Part of speech: noun
Origin: Greek, early 19th century
The style of simultaneously combining a number of parts, each forming an individual melody and harmonizing with each other.
(on an electronic keyboard or synthesizer) the number of notes or voices that can be played simultaneously without loss.
Examples of Polyphony in a sentence
"The a cappella choir produced an amazing display of polyphony."
"I upgraded my keyboard to be able to play with a higher level of polyphony."
The most recognizable examples of polyphony are from the late Middle Ages and Renaissance. Think of Gregorian chants with many voices coming together as one. The term has more modern uses with electric instruments capable of producing multiple sounds and melodies at the same time. You could buy a digital piano that allows you to produce music with many different instruments and melodies, all by yourself.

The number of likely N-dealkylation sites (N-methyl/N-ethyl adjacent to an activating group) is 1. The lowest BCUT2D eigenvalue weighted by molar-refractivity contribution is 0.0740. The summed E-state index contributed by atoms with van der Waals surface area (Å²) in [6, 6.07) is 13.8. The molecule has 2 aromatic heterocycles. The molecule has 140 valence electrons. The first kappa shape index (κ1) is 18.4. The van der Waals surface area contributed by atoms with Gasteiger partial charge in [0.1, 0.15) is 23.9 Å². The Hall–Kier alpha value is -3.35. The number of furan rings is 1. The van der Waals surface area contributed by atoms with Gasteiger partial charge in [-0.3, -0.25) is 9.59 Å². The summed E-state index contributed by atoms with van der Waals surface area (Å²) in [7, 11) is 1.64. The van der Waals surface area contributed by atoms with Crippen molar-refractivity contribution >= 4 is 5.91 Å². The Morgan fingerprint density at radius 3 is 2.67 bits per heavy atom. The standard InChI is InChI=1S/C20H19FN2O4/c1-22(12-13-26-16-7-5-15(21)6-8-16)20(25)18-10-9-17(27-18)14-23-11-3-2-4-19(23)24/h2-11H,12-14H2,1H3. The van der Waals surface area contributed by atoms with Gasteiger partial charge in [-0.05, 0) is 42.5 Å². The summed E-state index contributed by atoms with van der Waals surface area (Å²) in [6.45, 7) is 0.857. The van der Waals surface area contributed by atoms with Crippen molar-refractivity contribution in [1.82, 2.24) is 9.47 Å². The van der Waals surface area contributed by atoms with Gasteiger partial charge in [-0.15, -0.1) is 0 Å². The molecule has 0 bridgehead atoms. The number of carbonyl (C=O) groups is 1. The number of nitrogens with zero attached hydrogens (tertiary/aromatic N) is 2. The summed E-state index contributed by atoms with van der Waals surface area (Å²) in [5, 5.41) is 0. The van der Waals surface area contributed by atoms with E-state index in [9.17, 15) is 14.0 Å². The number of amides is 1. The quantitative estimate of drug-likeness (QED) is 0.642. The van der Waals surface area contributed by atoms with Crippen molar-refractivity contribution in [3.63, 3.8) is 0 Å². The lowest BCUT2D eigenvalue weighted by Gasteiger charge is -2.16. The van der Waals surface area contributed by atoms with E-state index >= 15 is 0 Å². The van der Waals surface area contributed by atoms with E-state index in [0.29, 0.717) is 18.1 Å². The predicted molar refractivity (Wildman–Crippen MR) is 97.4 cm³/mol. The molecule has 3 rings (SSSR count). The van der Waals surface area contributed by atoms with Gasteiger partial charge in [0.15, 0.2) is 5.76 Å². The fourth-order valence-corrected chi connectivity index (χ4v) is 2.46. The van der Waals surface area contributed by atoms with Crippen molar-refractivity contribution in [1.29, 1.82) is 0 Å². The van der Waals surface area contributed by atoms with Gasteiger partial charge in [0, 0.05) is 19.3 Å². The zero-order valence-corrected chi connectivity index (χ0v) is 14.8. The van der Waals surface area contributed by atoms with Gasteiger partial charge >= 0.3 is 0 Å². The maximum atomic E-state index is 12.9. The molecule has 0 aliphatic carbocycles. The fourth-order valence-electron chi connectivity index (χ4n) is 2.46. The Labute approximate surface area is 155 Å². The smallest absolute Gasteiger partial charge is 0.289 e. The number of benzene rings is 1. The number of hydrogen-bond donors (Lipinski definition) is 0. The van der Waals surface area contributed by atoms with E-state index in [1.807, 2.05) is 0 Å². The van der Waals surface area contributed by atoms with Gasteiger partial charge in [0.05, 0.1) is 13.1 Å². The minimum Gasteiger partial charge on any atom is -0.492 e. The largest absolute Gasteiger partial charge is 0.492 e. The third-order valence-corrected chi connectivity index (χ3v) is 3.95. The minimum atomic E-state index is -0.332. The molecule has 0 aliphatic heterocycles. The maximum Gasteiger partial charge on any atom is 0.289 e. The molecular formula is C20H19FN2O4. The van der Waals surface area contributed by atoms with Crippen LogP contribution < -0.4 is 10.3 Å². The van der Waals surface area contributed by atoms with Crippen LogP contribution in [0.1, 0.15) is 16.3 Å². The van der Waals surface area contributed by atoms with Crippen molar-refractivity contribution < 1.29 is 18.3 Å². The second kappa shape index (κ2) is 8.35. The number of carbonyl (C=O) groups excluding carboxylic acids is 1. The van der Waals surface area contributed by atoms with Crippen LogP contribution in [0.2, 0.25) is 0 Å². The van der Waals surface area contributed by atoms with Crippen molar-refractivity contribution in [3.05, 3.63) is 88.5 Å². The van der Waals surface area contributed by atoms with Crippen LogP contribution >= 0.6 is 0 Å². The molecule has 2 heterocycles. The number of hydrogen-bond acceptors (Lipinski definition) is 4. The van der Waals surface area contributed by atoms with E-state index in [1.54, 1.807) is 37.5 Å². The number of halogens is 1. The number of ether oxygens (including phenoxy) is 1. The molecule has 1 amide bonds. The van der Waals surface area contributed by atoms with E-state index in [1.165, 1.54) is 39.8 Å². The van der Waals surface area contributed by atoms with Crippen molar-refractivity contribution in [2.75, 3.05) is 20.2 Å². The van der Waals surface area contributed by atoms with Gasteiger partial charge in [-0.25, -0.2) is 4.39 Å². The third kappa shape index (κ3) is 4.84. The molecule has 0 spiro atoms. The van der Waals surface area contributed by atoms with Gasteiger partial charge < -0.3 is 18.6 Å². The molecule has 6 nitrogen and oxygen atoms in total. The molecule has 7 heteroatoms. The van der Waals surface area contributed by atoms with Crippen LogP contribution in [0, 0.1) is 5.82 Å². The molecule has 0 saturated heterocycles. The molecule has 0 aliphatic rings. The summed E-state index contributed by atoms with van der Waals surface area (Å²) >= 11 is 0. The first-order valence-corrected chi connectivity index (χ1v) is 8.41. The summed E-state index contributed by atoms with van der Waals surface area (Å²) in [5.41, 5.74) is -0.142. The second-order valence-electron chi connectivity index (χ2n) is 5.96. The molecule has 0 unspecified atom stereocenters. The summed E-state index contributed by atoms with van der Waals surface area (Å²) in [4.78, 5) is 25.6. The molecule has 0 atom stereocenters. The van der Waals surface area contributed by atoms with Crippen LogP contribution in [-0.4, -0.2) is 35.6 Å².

Did you Know?
Your favorite singer-songwriter croons tunes in monophony (with one voice). The rock band uses homophony to blast out anthems with one dominant voice accompanied by back-up voices or instruments. But if you have polyphony, there are multiple melodies coming together to form a harmony. The Greek origins of this word are pretty straightforward: “poly” means many and “phone” means sound.